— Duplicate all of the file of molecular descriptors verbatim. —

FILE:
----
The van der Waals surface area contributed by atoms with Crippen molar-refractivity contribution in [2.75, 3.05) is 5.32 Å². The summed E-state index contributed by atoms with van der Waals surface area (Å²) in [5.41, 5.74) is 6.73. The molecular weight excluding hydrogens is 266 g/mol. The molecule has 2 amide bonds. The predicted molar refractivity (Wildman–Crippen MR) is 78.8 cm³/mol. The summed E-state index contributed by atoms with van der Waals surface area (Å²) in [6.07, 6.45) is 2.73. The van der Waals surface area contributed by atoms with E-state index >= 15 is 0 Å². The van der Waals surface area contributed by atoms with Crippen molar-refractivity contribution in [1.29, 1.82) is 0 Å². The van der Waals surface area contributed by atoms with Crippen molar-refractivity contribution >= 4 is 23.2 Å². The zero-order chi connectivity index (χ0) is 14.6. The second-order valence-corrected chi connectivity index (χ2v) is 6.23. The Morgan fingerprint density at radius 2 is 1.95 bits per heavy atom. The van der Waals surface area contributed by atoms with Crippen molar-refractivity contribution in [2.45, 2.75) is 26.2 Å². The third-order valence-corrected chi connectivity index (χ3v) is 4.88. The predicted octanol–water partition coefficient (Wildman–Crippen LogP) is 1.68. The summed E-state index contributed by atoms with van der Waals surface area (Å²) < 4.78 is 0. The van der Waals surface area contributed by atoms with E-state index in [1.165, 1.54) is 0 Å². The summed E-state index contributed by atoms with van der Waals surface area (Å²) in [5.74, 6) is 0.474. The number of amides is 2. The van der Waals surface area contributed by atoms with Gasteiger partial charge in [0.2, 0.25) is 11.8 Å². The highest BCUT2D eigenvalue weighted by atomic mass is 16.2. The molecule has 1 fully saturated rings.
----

The van der Waals surface area contributed by atoms with Crippen molar-refractivity contribution in [2.75, 3.05) is 5.32 Å². The summed E-state index contributed by atoms with van der Waals surface area (Å²) in [5.41, 5.74) is 6.73. The molecular weight excluding hydrogens is 266 g/mol. The molecule has 2 amide bonds. The predicted molar refractivity (Wildman–Crippen MR) is 78.8 cm³/mol. The summed E-state index contributed by atoms with van der Waals surface area (Å²) in [6.07, 6.45) is 2.73. The van der Waals surface area contributed by atoms with E-state index >= 15 is 0 Å². The van der Waals surface area contributed by atoms with Crippen molar-refractivity contribution in [1.29, 1.82) is 0 Å². The van der Waals surface area contributed by atoms with Crippen molar-refractivity contribution >= 4 is 23.2 Å². The zero-order chi connectivity index (χ0) is 14.6. The second-order valence-corrected chi connectivity index (χ2v) is 6.23. The Morgan fingerprint density at radius 2 is 1.95 bits per heavy atom. The van der Waals surface area contributed by atoms with Crippen molar-refractivity contribution in [2.45, 2.75) is 26.2 Å². The third-order valence-corrected chi connectivity index (χ3v) is 4.88. The predicted octanol–water partition coefficient (Wildman–Crippen LogP) is 1.68. The summed E-state index contributed by atoms with van der Waals surface area (Å²) < 4.78 is 0. The van der Waals surface area contributed by atoms with E-state index in [1.165, 1.54) is 0 Å². The summed E-state index contributed by atoms with van der Waals surface area (Å²) in [5.74, 6) is 0.474. The number of amides is 2. The van der Waals surface area contributed by atoms with Gasteiger partial charge in [0.2, 0.25) is 11.8 Å². The highest BCUT2D eigenvalue weighted by atomic mass is 16.2. The molecule has 1 fully saturated rings.